16S rRNA GENE HETEROGENEITY IN THE FILAMENTOUS MARINE CYANOBACTERIAL GENUS LYNGBYA1

Authors

  • Niclas Engene,

    1. Scripps Institution of Oceanography, University of California San Diego, 9500 Gilman Drive, La Jolla, California 92093, USA
      Skaggs School of Pharmacy and Pharmaceutical Sciences, University of California San Diego, 9500 Gilman Drive, La Jolla, California 92093, USA
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  • R. Cameron Coates,

    1. Scripps Institution of Oceanography, University of California San Diego, 9500 Gilman Drive, La Jolla, California 92093, USA
      Skaggs School of Pharmacy and Pharmaceutical Sciences, University of California San Diego, 9500 Gilman Drive, La Jolla, California 92093, USA
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  • William H. Gerwick

    1. Scripps Institution of Oceanography, University of California San Diego, 9500 Gilman Drive, La Jolla, California 92093, USA
      Skaggs School of Pharmacy and Pharmaceutical Sciences, University of California San Diego, 9500 Gilman Drive, La Jolla, California 92093, USA
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  • 1

    Received 13 February 2009. Accepted 7 December 2009.

Abstract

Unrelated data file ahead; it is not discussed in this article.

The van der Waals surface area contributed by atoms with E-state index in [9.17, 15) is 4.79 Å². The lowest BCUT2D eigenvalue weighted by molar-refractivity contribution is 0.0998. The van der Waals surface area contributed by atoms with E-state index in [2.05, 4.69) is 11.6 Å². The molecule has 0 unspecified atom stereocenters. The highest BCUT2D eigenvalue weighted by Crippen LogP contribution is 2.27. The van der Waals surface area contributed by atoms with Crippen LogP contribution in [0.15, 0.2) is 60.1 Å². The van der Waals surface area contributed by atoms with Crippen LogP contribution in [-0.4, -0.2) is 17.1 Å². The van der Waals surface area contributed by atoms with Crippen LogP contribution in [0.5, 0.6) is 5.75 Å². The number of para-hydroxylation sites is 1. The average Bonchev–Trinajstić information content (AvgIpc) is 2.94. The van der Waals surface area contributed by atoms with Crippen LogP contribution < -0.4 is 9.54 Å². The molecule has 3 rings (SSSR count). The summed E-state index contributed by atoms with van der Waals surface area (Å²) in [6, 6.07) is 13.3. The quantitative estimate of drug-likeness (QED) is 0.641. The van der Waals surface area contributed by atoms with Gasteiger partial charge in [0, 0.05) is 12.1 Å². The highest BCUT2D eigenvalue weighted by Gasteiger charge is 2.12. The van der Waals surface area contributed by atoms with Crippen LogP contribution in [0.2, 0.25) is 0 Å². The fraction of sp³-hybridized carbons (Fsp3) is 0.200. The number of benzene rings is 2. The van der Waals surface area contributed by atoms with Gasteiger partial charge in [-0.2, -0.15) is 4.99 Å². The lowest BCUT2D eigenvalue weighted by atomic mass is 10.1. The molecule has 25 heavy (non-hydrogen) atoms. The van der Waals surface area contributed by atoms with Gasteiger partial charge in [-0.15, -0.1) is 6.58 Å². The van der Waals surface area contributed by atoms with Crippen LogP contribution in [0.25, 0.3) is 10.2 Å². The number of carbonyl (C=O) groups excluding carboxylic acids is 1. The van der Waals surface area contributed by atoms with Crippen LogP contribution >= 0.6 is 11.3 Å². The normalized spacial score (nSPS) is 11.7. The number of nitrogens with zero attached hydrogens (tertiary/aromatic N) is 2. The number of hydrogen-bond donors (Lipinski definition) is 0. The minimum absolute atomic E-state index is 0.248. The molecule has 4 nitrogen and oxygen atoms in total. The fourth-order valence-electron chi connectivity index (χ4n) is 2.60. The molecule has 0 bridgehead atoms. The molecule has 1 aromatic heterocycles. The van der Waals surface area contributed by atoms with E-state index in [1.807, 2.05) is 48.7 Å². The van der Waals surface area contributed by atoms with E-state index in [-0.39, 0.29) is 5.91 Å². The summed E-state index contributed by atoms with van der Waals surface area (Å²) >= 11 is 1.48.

The SSU (16S) rRNA gene was used to investigate the phylogeny of the cyanobacterial genus Lyngbya as well as examined for its capacity to discriminate between different marine species of Lyngbya. We show that Lyngbya forms a polyphyletic genus composed of a marine lineage and a halophilic/brackish/freshwater lineage. In addition, we found morphological and genetic evidence that Lyngbya spp. often grow in association with other microorganisms, in particular smaller filamentous cyanobacteria such as Oscillatoria, and propose that these associated microorganisms have led to extensive phylogenetic confusion in identification of Lyngbya spp. At the species level, the phylogenetic diversity obtained from the comparison of 16S rRNA genes exceeded morphological diversity in Lyngbya. However, the expectation that this improved phylogeny would be useful to species and subspecies identification was eliminated by the fact that phylogenetic species did not correlate in any respect with the species obtained from current taxonomic systems. In addition, phylogenetic identification was adversely affected by the presence of multiple gene copies within individual Lyngbya colonies. Analysis of clonal Lyngbya cultures and multiple displacement amplified (MDA) single-cell genomes revealed that Lyngbya genomes contain two 16S rRNA gene copies, and that these typically are of variable sequence. Furthermore, intragenomic and interspecies 16S rRNA gene heterogeneity was approximately of the same magnitude. Hence, the intragenomic heterogeneity of the 16S rRNA gene overestimates the microdiversity of different strains and does not accurately reflect speciation within cyanobacteria, including the genus Lyngbya.

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